On July 27 Amy Lawson (Hupman) passed away at the age of 84.
News from The Advance
I met Amy when I moved back home permanently about four years ago. My husband and I moved into what locals call ‚Äúthe old Mehlman‚ÄĚ house in Port Mouton, a house that five generations of my husband‚Äôs family had lived.
Amy attended the Summerville Christian Church, which I started attending shortly after moving. I am sure I had met Amy before but I couldn‚Äôt remember it. She informed me that she sometimes cared for my husband when he was a child. She also walked my grandfather (Wentzell) to primary school for my great-grandmother.
Much can be said about Amy‚Äôs kindness to not just her family but her friends and her community. What I‚Äôd like to talk about in my column is Amy‚Äôs contributions to the historical community in Queens.
Each community in Queens has had someone in it that took it upon themselves to research and learn as much as they could about local history. Amy was one of those people.
Amy did an immense amount of research into the Hupman name, and compiled two volumes of Hupman genealogy into large books, still available at the Queens County Museum.
She did that free of charge and all revenue made from the books goes directly back to the Historical Society and Queens County Museum. When historical/genealogical fairs were held, she was always asked to come and be a reference for Summerville/Port Mouton and also as someone who knew a great deal about local Foreign Protestants.
Amy also spent 13 years working on again off again on a compilation of columns written by her mother and aunt. Mildred Hupman wrote ‚ÄúThe Items‚ÄĚ for the Liverpool Advance. The Items consisted of correspondences and news from Summerville and the surrounding area. Amy compiled them into a book called ‚ÄúThe Items: Diary of a Village.‚ÄĚ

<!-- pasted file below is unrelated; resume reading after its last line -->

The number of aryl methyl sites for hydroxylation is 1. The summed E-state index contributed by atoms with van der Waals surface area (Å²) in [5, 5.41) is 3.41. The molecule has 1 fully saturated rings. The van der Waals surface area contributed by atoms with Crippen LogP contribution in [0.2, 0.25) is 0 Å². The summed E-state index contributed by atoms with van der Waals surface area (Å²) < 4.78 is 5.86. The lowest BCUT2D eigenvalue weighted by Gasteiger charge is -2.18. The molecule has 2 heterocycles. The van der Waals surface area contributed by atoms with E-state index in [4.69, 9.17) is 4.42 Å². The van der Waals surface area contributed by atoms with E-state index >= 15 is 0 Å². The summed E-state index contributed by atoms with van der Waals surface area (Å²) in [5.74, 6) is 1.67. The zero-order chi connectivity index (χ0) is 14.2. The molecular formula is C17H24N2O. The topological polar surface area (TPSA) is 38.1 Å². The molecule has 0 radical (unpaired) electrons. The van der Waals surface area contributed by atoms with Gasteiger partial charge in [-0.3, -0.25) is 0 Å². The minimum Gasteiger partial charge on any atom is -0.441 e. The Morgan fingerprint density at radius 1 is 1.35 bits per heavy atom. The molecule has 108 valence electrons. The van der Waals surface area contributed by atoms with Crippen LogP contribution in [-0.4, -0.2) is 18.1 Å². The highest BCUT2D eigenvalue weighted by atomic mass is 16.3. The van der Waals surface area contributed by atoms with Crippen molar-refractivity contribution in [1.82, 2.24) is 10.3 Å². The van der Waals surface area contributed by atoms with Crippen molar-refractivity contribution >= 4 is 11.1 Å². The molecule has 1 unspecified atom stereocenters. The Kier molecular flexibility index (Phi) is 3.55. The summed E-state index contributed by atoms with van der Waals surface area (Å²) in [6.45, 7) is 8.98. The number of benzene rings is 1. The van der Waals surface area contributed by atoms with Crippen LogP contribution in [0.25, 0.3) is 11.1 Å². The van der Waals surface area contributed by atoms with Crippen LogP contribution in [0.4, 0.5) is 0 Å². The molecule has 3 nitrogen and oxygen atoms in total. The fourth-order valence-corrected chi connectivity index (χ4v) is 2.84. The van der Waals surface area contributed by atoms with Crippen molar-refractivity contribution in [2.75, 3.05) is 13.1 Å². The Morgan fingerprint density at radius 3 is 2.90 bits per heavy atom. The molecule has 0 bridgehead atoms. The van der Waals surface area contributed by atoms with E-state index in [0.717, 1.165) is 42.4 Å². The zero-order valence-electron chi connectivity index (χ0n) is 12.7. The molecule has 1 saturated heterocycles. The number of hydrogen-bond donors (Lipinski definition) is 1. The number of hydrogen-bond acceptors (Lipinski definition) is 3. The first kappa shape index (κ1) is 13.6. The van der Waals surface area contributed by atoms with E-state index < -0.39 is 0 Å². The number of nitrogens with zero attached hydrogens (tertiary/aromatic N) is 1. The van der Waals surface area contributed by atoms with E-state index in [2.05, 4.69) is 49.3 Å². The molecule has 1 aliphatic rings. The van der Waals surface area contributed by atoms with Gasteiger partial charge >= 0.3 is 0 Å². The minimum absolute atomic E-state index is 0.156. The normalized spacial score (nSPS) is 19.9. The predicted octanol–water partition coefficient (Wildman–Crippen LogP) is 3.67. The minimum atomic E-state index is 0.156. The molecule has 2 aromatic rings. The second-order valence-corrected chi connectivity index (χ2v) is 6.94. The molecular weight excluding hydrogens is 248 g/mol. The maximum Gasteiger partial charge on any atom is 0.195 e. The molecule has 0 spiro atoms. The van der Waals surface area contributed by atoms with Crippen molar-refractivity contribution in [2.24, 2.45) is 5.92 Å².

I‚Äôll leave you all with a few entries from The Items. I will note however, that I find it so very interesting how many locals had such strong connections to Boston and Massachusetts as a whole. Many of the summer entries in this compilation discuss the many visits that took place between families in Summerville, White Point and Port Mouton and their New England friends and family.
Aug. 12, 1937: Stanley Fiander of the S.S. Rover, spent Sunday with his family‚Ä¶Miss Lillian Hupman is spending a few days with her grandmother Mrs. Elnora Verge, Hunts Point.
Feb. 3, 1938: Quite a bit of excitement was caused on Sunday evening when a fire was discovered in an ice-house belonging to William Collins. Some one hundred chickens belonging to Kenneth Collins were saved. The building and all other contents were destroyed‚Ä¶ Lorimer Clark returned home from Mrs. Feener‚Äôs Nursing Home, Liverpool, where he had spent the past week, having cut his leg on Monday last‚Ä¶. M/M Angus Doggett, White Point, Spent Monday evening at the home of M/M Aubrey Hupman.
Feb. 2, 1939: The snow storm on Tuesday was welcomed by the men who have hauling to do. Since then we have enjoyed some beautiful winter weather‚Ä¶ The Sewing Circle was invited to the home of Mrs. William Wigglesworth on Thursday evening. A very pleasant evening was spent after which a dainty lunch was served. The thanks of the Circle is extended to Mrs. Wigglesworth for her kind hospitality.
July 3, 1941: Amy Hupman spent Saturday at the home of Mrs. Ethelbert Day, Liverpool. On her return she was accompanied by her sister, Jean, who will spend her vacation at home. She was successful in obtaining her Grade XI High School Certificate, also winning the prize of War Saving Stamps ($6.00) for the highest standing.
May 11, 1944: Quite a number from this place attended the free show at Port Mouton on Monday night. The pupils of Mrs. Brand brought the extra program by singing quite a number of songs they had learned at school. Aubrey Hupman and George Hupman took the solo parts‚Ä¶ on Friday the ladies of the community combined their efforts, time and materials for an ice cream sale. During the afternoon nine gallons of ice-cream were frozen. At 8:15 p.m. the sale began and in one hour the ice-cream had vanished and the sum of $21.20 was realized. This money is to be used in purchasing books for the school library.